Construction of Western Australia’s first pumped hydro based microgrid is underway in the fringe-of-grid town of Walpole, with a target for completion of the innovative renewable energy system set for the end of 2023.
The project, which was awarded $2 million in state funding from the Labor McGowan government earlier this month, aims to remedy the notoriously unreliable power supply of the town situated at the southern-most tip of WA, at the end of a 125km long feeder line.
Jointly developed by state-owned utility Western Power and Power Research and WA engineering firm Power Research and Development, the 1.5MW facility will use two farm dams to store 30 megawatt-hours of energy, by pumping water uphill from one dam to another when cheap renewable energy is abundant.
Western Power says on the project page that the microgrid will use solar panels and batteries to provide the power for pumping, making the microgrid totally self sufficient.
During periods of high electricity demand, the water will be released downhill through a generator to provide clean power to the town. In the event of a grid outage, the microgrid can work independently, providing power to local residents and businesses.
Western Power says the microgrid will be able to provide enough power to supply Walpole’s roughly 500 customers for up to two days; “much longer than a typical battery solution.”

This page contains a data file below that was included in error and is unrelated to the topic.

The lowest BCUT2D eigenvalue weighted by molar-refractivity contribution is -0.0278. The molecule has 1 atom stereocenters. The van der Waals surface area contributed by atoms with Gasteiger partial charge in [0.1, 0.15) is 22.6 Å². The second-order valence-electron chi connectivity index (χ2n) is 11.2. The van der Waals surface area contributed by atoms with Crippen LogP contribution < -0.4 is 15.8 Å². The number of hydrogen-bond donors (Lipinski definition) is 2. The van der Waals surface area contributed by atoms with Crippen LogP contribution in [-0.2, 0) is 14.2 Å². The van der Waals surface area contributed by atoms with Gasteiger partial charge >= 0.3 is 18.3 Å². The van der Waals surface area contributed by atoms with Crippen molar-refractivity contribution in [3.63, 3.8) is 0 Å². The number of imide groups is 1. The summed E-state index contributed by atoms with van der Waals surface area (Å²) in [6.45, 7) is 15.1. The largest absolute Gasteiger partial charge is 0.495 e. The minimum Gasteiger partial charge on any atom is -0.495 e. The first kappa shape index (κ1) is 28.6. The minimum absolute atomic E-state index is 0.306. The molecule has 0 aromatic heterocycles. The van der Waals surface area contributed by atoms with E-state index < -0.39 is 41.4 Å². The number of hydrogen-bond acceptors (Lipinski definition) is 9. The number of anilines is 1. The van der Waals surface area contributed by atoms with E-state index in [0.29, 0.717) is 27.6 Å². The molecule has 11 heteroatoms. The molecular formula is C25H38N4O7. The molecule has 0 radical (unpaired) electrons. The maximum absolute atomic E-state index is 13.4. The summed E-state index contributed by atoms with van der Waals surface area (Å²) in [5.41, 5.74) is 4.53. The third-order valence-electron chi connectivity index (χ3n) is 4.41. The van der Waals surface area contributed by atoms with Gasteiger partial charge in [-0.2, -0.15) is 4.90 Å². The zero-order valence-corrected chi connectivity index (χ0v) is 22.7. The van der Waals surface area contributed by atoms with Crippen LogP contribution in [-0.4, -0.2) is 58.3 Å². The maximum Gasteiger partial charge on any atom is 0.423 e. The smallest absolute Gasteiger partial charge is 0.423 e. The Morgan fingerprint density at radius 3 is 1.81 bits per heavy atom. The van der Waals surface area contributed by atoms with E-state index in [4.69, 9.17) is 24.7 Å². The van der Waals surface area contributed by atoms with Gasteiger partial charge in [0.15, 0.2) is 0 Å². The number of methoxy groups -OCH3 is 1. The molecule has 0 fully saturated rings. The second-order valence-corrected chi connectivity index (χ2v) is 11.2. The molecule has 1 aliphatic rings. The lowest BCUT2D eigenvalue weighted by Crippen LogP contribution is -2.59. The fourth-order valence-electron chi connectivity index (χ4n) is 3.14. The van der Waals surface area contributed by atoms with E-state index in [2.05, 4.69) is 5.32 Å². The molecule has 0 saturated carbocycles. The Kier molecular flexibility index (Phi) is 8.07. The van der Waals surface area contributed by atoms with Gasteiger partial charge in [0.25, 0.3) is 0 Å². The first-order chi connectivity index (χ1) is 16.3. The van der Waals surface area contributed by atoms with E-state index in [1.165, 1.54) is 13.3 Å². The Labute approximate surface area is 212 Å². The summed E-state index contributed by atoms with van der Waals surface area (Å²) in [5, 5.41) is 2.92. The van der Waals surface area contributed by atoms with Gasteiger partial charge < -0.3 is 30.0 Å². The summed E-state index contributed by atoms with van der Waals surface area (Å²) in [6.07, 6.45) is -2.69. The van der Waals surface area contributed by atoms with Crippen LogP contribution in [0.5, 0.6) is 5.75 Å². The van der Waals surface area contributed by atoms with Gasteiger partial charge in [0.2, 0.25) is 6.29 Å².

“It is also sufficiently sized to support future power needs in Walpole, for example, charging EV’s and smoothing the ebbs and flows of local renewables on the network,” the project page says.
All told, the microgrid has been projected to boost the reliability of Walpole’s power supply by up to 80%.
PRD director Colin Stonehouse said this week that while the project would use “new and clever technology,” generating power from two dams had been inspired by the earliest AC hydro power plant, built in 1892, which was still running today.
“When our collaboration first commenced, Western Power was clear this project should be in Walpole. Since then we have had encouragement and support from the state government, Shire and community, all of which has helped tremendously.
“We must be onto something good because the project has drawn on some of the leading suppliers in the world for its equipment and without exception, they have all wanted to be involved and been very generous with their help.”
WA energy minister Bill Johnston said the Walpole pumped-hydro microgrid was part of the McGowan government’s commitment to improving power reliability in the regions, which had mostly focused on solar and battery-based microgrids or back-up systems.
“Power outages in the town can be disruptive and improving reliability is a priority for Western Power,” Johnston said.
“This project, despite being on a smaller scale, will be used as a template for other areas in the state, and possibly nationally and internationally.”